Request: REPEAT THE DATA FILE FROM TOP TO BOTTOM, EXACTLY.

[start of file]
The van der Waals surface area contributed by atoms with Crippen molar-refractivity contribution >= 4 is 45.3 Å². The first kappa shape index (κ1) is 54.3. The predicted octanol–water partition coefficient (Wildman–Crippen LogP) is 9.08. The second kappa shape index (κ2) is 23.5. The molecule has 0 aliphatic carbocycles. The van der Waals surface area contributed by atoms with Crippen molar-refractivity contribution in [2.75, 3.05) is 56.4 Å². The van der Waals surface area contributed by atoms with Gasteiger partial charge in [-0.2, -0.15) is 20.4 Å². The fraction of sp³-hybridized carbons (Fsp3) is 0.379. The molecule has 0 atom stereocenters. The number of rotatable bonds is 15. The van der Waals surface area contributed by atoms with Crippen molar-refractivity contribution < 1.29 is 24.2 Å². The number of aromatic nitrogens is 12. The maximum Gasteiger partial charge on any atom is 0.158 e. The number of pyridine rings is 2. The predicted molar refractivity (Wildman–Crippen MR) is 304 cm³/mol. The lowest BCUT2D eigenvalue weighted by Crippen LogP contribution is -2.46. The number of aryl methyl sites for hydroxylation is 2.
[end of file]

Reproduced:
The van der Waals surface area contributed by atoms with Crippen molar-refractivity contribution >= 4 is 45.3 Å². The first kappa shape index (κ1) is 54.3. The predicted octanol–water partition coefficient (Wildman–Crippen LogP) is 9.08. The second kappa shape index (κ2) is 23.5. The molecule has 0 aliphatic carbocycles. The van der Waals surface area contributed by atoms with Crippen molar-refractivity contribution in [2.75, 3.05) is 56.4 Å². The van der Waals surface area contributed by atoms with Gasteiger partial charge in [-0.2, -0.15) is 20.4 Å². The fraction of sp³-hybridized carbons (Fsp3) is 0.379. The molecule has 0 atom stereocenters. The number of rotatable bonds is 15. The van der Waals surface area contributed by atoms with Crippen molar-refractivity contribution < 1.29 is 24.2 Å². The number of aromatic nitrogens is 12. The maximum Gasteiger partial charge on any atom is 0.158 e. The number of pyridine rings is 2. The predicted molar refractivity (Wildman–Crippen MR) is 304 cm³/mol. The lowest BCUT2D eigenvalue weighted by Crippen LogP contribution is -2.46. The number of aryl methyl sites for hydroxylation is 2.